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  1. jenniwrites

    jenniwrites New Member

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    Do you guys have any tips on transitioning scenes

    Discussion in 'Setting Development' started by jenniwrites, May 14, 2020.

    I am trying to write a novel and I’m having problems transitioning specifically time sequencing

    My first draft draft was all over the place and I had to re-organize it but Now I have scenes which are all over the place. But I feel like if I get them right then they’ll make sense and be good for the story.

    one scene/ chapter that was supposed to be near the ending that’s now in the middle For an example
     
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  2. Xoic

    Xoic Prognosticator of Arcana Ridiculosum Contributor

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    I'm not quite sure what you mean by transitioning scenes or time sequencing. Can you give a specific example of the problem?

    For clarity's sake—this scene you moved from near the end to the middle—is it a flashback now, or does it still fit into the timeline sequentially? I'm trying to understand if you're asking about how to fit a flashback in, or something else.
     
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  3. jenniwrites

    jenniwrites New Member

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    it still fits into the timeline

    However I’m trying to find information On How to elapse time for let’s say one Chapter takes Place a couple of days After the previous one for example

    at this point I’m not talking about flashbacksI’m trying to say how to make a linear story out of the scenes that Seemed better rearranged
     
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  4. Kallisto

    Kallisto Ruler of the world... somewhere... Contributor

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    A couple tips and tricks you can use.

    One of the most obvious is beginning each new scene with just a new chapter. Is this always effective? No. But it is something that works enough times to consider it for at least some of your scenes.

    Also, as much as it pains me to say, some scenes are just not meant to be. No matter where you put them, you can't smoothly transition them. They maybe interesting individually, but in context to the story, they don't work. So a bit of honesty and reflection on what your end goal of your story and its message should be taken into consideration.
     
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  5. Xoic

    Xoic Prognosticator of Arcana Ridiculosum Contributor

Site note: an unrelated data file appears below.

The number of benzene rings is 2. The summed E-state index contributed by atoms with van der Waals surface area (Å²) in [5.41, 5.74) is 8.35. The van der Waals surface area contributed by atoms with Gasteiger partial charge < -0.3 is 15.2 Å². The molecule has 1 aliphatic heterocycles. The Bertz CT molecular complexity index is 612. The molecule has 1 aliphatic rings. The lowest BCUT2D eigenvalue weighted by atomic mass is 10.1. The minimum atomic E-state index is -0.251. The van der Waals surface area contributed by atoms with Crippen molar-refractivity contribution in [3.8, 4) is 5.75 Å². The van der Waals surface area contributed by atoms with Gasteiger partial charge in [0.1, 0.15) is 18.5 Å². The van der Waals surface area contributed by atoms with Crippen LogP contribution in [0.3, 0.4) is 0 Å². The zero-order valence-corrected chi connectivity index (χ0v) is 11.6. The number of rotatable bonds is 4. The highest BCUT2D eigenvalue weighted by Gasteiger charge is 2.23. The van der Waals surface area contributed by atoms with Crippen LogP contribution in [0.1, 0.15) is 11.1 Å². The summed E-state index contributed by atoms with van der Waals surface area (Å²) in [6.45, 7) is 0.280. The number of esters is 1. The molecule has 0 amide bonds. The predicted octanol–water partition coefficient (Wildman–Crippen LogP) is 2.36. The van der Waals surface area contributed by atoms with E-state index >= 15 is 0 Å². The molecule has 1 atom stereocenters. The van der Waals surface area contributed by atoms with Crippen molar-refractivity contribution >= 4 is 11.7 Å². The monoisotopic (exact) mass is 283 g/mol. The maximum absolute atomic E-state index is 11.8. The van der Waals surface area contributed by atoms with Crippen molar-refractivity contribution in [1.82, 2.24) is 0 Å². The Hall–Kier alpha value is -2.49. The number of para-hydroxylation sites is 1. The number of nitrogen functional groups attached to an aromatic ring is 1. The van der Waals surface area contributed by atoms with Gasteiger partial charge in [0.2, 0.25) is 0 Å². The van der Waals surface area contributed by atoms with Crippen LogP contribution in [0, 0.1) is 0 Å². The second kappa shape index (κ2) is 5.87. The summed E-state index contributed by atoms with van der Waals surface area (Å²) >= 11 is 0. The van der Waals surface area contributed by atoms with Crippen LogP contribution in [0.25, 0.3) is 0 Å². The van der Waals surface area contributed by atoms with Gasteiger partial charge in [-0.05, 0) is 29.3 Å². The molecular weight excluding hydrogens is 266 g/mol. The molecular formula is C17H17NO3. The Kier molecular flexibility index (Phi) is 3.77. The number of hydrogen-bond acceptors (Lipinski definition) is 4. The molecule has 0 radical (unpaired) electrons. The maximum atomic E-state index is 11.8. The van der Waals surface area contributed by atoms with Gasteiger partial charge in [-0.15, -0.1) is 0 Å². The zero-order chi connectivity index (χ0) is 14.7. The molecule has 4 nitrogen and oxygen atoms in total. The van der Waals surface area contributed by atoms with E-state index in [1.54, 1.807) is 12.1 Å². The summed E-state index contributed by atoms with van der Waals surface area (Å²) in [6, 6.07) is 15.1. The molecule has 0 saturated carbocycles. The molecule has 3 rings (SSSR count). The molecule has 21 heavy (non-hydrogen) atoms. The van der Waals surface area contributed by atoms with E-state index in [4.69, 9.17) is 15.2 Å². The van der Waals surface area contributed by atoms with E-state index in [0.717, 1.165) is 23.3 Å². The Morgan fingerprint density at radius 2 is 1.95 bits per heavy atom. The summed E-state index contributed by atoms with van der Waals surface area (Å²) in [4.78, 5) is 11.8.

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    Ok, now I get it.

    If you want it to seem like some time goes by between 2 scenes, you can write at the end of the earlier one something like 'The next few days were spent waiting', or 'Another week would go by before she got her answer.' or something like that.

    Or you might include it at the beginning of the later scene, like 'After several restless days,'.
     
  6. Justin Attas

    Justin Attas Active Member

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    - Me, Wearing my Writing Video Hat -
    First, I want to thank you for giving me some fuel for my next writing help video! Been looking for some things people struggle with, and somehow I completely overlooked transitions.

    -Also Me, Now Wearing My Regular Writing Hat -
    One way you can transition between scenes is what I just did above, for an example's sake. This only works if your book has alternating perspectives between characters. I always recommend doing it at least a few times, just to show the plot from someone else's point of view. Unless, of course, it's important to your central theme that everything is shown through the protagonist's eyes.

    Anyway, switch character perspectives! It's a great way to transition between scenes, if you can do it. Have one person contemplate the actions of another. It lends itself very well to moving things ahead, as well as showing the other side of the story. End one section or chapter on a cliffhanger (I.E. a character making a big decision) and start the next with someone else who just saw/heard about that decision being made. Show how it changes things, which acts as a great transition into what happens next.
     
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  7. A.M.P.

    A.M.P. People Buy My Books for the Bio Photo Contributor

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    I once heard something wild on this forum: have your character black out for every transition.
     
  8. Steve Rivers

    Steve Rivers Contributor Contributor

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    There's also great ways you can transition scenes and chapters that provoke very conscious thoughts in your reader.

    For an example, in my book I have a character who finishes off a scene pointing out that she finds space a boring subject, nothing more than a black void, to highlight her pragmatic character. She literally uses the words "monotonous black void."